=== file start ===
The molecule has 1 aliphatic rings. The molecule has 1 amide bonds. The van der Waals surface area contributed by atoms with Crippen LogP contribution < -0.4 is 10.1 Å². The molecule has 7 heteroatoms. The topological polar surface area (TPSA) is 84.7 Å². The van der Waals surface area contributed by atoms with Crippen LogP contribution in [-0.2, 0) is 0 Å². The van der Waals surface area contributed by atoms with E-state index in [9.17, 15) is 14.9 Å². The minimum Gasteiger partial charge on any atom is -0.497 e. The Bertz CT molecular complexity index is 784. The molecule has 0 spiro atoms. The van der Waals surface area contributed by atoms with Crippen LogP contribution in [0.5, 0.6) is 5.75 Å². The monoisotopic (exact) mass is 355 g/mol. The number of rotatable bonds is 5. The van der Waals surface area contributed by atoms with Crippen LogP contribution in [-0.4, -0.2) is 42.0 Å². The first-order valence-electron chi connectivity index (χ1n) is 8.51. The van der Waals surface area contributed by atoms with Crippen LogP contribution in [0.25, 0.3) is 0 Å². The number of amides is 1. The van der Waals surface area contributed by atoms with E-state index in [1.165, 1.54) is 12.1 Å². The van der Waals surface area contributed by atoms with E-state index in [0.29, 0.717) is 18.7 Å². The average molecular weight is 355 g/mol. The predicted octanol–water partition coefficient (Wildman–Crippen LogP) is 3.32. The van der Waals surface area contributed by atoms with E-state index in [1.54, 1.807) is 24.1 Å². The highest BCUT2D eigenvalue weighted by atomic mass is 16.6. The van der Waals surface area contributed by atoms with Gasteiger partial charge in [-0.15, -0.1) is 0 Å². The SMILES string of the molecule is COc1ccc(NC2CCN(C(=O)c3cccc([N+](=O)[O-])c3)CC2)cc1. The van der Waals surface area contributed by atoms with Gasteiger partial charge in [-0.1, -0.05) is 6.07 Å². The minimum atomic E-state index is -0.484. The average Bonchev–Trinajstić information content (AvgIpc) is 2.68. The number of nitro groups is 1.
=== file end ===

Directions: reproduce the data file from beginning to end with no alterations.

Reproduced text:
The molecule has 1 aliphatic rings. The molecule has 1 amide bonds. The van der Waals surface area contributed by atoms with Crippen LogP contribution < -0.4 is 10.1 Å². The molecule has 7 heteroatoms. The topological polar surface area (TPSA) is 84.7 Å². The van der Waals surface area contributed by atoms with Crippen LogP contribution in [-0.2, 0) is 0 Å². The van der Waals surface area contributed by atoms with E-state index in [9.17, 15) is 14.9 Å². The minimum Gasteiger partial charge on any atom is -0.497 e. The Bertz CT molecular complexity index is 784. The molecule has 0 spiro atoms. The van der Waals surface area contributed by atoms with Crippen LogP contribution in [0.5, 0.6) is 5.75 Å². The monoisotopic (exact) mass is 355 g/mol. The number of rotatable bonds is 5. The van der Waals surface area contributed by atoms with Crippen LogP contribution in [-0.4, -0.2) is 42.0 Å². The first-order valence-electron chi connectivity index (χ1n) is 8.51. The van der Waals surface area contributed by atoms with Crippen LogP contribution in [0.25, 0.3) is 0 Å². The number of amides is 1. The van der Waals surface area contributed by atoms with E-state index in [1.165, 1.54) is 12.1 Å². The van der Waals surface area contributed by atoms with E-state index in [0.29, 0.717) is 18.7 Å². The average molecular weight is 355 g/mol. The predicted octanol–water partition coefficient (Wildman–Crippen LogP) is 3.32. The van der Waals surface area contributed by atoms with E-state index in [1.54, 1.807) is 24.1 Å². The highest BCUT2D eigenvalue weighted by atomic mass is 16.6. The van der Waals surface area contributed by atoms with Gasteiger partial charge in [-0.15, -0.1) is 0 Å². The SMILES string of the molecule is COc1ccc(NC2CCN(C(=O)c3cccc([N+](=O)[O-])c3)CC2)cc1. The van der Waals surface area contributed by atoms with Gasteiger partial charge in [-0.1, -0.05) is 6.07 Å². The minimum atomic E-state index is -0.484. The average Bonchev–Trinajstić information content (AvgIpc) is 2.68. The number of nitro groups is 1.